Preventing Home Foundation Problems
Have you experienced home foundation problems? Do you have settlement cracks, bulging walls, or moisture in your basement? I was driving down the road the other day and noticed this excavation for a new home. I decided to get out and take a look…because it’s what I do. I took a picture as I thought…this is a great learning experience for anyone thinking of building a new home or addition. Take a look at the picture and see if you can determine what is wrong with this home foundation project.
First, let’s talk about what they did correctly. After all, I don’t want to be thought of as a negative guy. The first quality initiative was to have the surveyor place a piece of rebar with an orange cap on top at the footing location showing the home foundation subcontractor exactly where the house is to go. This is great, as we don’t want to ballpark the house location on a small community lot. If the home foundation ends up in the wrong place, in the best case scenario you will be required to get a variance from your local building and zoning department. In the worst case, you will need to remove the home foundation and start over.
Next, we see that the excavation contractor has benched the excavation. By benching, we mean he didn’t leave an 8′ tall wall of mud at the edge of the excavation. When the workers start erecting the home foundation wall panels, they will be down in the hole next to the edge of the excavation. This creates a trench so we want to create a bench or shelf on the sides of the hole to minimize the possibility of cave-ins.
What else in the picture do we see that was done correctly? Yes. The garage fill dirt was left high. This minimizes the amount of fill material (i.e. stone) we need to bring in to keep the garage floor from settling. Bringing in stone can be expensive as you must pay for the stone material, trucking to the site, and the cost to place the stone with a machine operator and machine ($100 an hour or more). The total cost to fill under a new garage slab floor with stone up to the top of the home foundation can run $1500 to $2000 depending on your project location and height of the existing dirt. We also see the backhoe operator took out the organic topsoil which will settle and left only the hard clay.
The excavation contractor has also piled the dirt from the hole in such a way as to leave access to the home foundation for concrete trucks. You want the concrete trucks to have access to all four corners of the future building to prevent from having to pay for a concrete pump truck. A pump truck (see photo below) is a machine that sucks concrete up through a hose and boom and out to where you need it. These can be very expensive (ballpark cost = $1200-$1800 per day).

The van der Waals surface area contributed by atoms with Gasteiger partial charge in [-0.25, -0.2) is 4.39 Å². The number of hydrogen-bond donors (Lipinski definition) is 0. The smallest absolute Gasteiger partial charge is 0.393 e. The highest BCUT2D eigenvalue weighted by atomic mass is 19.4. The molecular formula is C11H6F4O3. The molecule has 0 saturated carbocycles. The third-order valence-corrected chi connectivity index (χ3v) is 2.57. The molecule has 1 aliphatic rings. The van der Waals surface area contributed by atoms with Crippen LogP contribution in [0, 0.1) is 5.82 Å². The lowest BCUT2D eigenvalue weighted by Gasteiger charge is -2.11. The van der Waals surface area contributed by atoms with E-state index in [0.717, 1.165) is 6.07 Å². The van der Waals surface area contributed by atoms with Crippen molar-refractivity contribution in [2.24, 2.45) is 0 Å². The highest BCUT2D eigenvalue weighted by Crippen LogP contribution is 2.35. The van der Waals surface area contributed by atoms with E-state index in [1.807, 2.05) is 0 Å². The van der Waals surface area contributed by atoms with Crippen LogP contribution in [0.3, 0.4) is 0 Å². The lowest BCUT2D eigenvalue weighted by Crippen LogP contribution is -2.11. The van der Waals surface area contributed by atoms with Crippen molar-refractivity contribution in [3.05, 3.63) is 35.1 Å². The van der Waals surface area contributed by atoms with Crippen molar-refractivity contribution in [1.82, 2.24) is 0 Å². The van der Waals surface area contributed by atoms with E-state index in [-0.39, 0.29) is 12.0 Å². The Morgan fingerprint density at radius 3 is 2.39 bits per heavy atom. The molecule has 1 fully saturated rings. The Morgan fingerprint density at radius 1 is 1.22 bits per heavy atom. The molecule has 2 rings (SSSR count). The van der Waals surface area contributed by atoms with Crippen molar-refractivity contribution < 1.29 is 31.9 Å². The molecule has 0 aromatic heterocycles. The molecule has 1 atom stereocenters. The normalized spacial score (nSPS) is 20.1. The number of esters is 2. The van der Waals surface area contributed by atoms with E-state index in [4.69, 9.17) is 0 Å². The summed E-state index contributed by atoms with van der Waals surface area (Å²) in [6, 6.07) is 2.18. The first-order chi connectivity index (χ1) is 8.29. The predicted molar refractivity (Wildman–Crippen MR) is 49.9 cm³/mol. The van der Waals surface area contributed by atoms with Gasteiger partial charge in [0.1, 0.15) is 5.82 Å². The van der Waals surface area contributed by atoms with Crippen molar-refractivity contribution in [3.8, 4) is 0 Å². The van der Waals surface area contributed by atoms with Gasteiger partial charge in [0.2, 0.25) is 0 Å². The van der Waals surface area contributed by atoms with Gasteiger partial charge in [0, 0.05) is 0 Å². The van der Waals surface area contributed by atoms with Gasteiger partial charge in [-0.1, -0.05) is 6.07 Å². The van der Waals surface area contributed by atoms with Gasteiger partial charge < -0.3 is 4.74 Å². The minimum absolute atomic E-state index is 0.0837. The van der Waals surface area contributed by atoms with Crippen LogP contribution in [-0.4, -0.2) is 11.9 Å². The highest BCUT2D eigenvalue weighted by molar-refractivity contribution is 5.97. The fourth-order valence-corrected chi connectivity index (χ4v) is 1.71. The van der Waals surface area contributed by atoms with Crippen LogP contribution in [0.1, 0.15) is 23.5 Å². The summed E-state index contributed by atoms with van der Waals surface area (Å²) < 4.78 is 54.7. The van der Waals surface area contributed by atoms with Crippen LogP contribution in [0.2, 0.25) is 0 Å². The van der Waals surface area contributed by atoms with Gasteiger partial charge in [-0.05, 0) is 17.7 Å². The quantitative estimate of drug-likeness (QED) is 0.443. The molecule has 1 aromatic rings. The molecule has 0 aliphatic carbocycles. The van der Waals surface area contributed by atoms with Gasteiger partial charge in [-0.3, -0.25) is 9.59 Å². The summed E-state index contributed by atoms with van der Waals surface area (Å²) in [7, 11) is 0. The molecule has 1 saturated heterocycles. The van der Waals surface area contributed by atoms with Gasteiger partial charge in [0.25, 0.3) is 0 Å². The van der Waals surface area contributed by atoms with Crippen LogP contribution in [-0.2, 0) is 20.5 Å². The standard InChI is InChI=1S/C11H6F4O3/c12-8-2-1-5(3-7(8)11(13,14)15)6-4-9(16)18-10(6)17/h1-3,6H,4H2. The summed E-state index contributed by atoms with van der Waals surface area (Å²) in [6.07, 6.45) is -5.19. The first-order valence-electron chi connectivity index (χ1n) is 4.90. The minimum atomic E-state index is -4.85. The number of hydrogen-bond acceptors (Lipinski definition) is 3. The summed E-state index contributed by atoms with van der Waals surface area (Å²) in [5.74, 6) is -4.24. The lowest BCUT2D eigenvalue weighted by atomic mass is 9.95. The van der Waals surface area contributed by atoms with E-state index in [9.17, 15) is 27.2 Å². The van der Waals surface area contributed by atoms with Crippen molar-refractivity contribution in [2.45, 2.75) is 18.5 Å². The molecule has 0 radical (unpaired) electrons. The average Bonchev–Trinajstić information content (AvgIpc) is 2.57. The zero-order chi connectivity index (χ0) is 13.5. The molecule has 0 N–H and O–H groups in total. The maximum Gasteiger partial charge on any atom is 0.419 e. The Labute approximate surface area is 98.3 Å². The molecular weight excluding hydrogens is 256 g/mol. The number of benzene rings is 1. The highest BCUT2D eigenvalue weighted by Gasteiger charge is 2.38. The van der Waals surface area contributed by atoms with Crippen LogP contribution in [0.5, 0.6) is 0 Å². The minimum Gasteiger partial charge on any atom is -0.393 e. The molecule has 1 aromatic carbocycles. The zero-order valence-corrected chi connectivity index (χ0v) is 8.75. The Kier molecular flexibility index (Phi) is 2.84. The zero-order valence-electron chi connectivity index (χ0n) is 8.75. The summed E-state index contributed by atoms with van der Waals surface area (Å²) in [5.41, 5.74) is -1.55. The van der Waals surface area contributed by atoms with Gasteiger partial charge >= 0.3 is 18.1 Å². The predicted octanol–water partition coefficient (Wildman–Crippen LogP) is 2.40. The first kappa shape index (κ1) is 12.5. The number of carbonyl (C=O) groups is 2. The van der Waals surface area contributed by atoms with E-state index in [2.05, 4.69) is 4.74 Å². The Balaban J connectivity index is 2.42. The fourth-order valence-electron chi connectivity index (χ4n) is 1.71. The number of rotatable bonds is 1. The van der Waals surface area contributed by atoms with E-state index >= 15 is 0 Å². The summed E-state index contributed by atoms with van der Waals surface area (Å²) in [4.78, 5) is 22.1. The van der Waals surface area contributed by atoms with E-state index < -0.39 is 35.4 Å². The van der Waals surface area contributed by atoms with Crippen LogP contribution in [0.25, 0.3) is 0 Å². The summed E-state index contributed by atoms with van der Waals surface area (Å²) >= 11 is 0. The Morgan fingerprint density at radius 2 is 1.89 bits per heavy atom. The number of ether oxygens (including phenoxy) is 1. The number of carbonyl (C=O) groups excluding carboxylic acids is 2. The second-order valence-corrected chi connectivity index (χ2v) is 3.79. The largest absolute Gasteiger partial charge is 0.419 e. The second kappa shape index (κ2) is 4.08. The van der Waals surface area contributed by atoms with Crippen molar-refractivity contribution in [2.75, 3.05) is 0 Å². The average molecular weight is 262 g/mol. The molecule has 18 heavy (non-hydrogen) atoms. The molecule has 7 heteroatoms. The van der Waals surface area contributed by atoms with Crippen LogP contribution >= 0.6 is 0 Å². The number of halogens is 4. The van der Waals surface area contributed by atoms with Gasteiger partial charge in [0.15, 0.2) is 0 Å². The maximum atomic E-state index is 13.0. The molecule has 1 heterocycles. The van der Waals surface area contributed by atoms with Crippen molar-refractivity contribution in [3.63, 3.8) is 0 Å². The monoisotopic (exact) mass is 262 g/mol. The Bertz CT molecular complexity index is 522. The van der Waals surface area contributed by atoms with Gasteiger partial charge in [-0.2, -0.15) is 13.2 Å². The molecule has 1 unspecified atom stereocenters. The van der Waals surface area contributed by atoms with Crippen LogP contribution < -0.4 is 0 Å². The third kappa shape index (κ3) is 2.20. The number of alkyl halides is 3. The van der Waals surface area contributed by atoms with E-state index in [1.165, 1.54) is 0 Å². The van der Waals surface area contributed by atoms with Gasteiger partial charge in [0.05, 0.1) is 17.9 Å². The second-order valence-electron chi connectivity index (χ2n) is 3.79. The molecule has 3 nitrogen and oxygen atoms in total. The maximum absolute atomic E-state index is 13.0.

Ok, so the builder has done a lot of good things with this home foundation project so far. So what is wrong? If you said the water in the footing locations is a problem…you are correct! You need to make certain all water has been removed from the footing locations prior to pouring concrete. You can achieve this by either using a pump to remove the water or you can wait until things dry out, just make sure you remove it. Most municipal inspectors will not approve the footing forms unless it’s dry (most municipalities require a footing inspection prior to pouring the footings). So, this project is still on a path to a high quality home. We just need to make sure the home foundation footing locations are clear of all water prior to pour.
A footing poured on solid virgin ground without any water present will help support the home foundation for your new project for years to come. For tips on purchasing a lot or land to build your new home on, check out our post…Buying Land to Build On: Check for Rock. Nobody likes the hassle and expense associated with repairing home foundation problems…so make sure you get your home foundation right the first time.